Monday, September 30, 2013

FAQ About the Body

Ever wonder why you get pruney in the water? Or what those sounds are coming from your stomach? I'll reveal all:  

Q: Why do my fingers get pruny when I've been in the water for a long time? 
A: Scientists think this is actually a function of your nervous system as a means of increasing traction. Notice that you only get pruny on your hands and feet: Making it easier to grip things when you're still wet and easier to get traction if you need to run while wet.

FACT: A single strand of human hair can hold up to two candy bars. 

Q: What is actually happened when my foot falls asleep and I get that pins and needles feeling? 
A: The feeling of pins and needs in your foot or hand is actually the feeling of your nerves waking back up. When you compress a nerve bundle, like when sitting in an odd position or putting a lot of your weight in one area, it shuts off information from that part of your body to the brain. So that pins and needles feeling is the communication being restored.

FACT: The body sheds around 600,000 skin particles per hour. 

Q: Why do I get the chills when I'm sick?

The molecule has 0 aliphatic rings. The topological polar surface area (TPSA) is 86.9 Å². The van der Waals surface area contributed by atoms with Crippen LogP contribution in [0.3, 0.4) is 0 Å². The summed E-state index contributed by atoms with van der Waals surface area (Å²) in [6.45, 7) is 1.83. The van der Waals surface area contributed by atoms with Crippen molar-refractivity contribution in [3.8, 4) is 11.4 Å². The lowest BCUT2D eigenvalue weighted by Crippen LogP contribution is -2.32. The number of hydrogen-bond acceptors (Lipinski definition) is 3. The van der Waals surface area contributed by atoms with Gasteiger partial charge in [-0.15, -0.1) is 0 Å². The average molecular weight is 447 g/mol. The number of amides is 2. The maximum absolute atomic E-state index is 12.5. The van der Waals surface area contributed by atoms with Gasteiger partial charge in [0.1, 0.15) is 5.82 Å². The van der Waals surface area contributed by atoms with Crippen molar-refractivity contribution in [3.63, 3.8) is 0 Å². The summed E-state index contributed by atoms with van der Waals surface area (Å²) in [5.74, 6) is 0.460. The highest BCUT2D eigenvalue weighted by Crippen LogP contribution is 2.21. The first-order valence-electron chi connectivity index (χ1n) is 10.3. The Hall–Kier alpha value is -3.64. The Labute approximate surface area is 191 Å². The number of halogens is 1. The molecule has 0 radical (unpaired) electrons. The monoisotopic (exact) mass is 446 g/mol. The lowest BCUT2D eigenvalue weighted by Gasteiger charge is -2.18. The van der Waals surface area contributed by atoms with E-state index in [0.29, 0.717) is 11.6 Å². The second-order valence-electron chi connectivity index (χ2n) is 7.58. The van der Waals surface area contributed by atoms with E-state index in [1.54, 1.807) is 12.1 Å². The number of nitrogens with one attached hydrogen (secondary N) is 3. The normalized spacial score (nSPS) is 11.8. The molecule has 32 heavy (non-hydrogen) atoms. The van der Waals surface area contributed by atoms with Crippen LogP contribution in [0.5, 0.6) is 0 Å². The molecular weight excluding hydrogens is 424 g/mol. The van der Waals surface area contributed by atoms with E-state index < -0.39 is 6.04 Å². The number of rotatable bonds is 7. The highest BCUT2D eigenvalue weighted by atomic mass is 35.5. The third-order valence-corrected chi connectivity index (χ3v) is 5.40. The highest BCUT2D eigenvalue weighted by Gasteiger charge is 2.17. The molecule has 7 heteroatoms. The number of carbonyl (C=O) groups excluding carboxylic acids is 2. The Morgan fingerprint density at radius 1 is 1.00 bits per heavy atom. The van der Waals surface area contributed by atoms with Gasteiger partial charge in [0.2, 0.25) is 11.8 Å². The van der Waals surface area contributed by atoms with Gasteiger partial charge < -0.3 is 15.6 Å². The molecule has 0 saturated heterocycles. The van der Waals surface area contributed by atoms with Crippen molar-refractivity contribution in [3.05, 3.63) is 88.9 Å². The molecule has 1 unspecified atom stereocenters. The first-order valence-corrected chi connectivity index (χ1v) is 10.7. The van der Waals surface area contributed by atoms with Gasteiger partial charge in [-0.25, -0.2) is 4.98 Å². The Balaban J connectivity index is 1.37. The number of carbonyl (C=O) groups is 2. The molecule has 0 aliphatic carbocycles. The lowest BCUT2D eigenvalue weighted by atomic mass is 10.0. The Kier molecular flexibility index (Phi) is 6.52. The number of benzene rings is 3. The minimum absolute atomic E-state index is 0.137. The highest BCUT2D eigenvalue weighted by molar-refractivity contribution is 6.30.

A: The chills are your nervous system contracting muscles to create heat inside your body in an attempt to cook the virus/bacteria. This is why chills are most often associated with a fever.

FACT: Nerve impulses to and from the brain travel on average 170mph. 

Q: When I get hungry, why does my stomach make that loud noise? 
A: Actually, your stomach makes that noise all the time. As a nurse, I actually make it a point to listen for those sounds. Not having those sounds is considered abnormal and possibly a medical emergency. It's when the stomach is empty (when you're hungry) that the sounds echo, making it seem like they are loud.

More questions about the body? Visit Healthy Now and Later or ask below:

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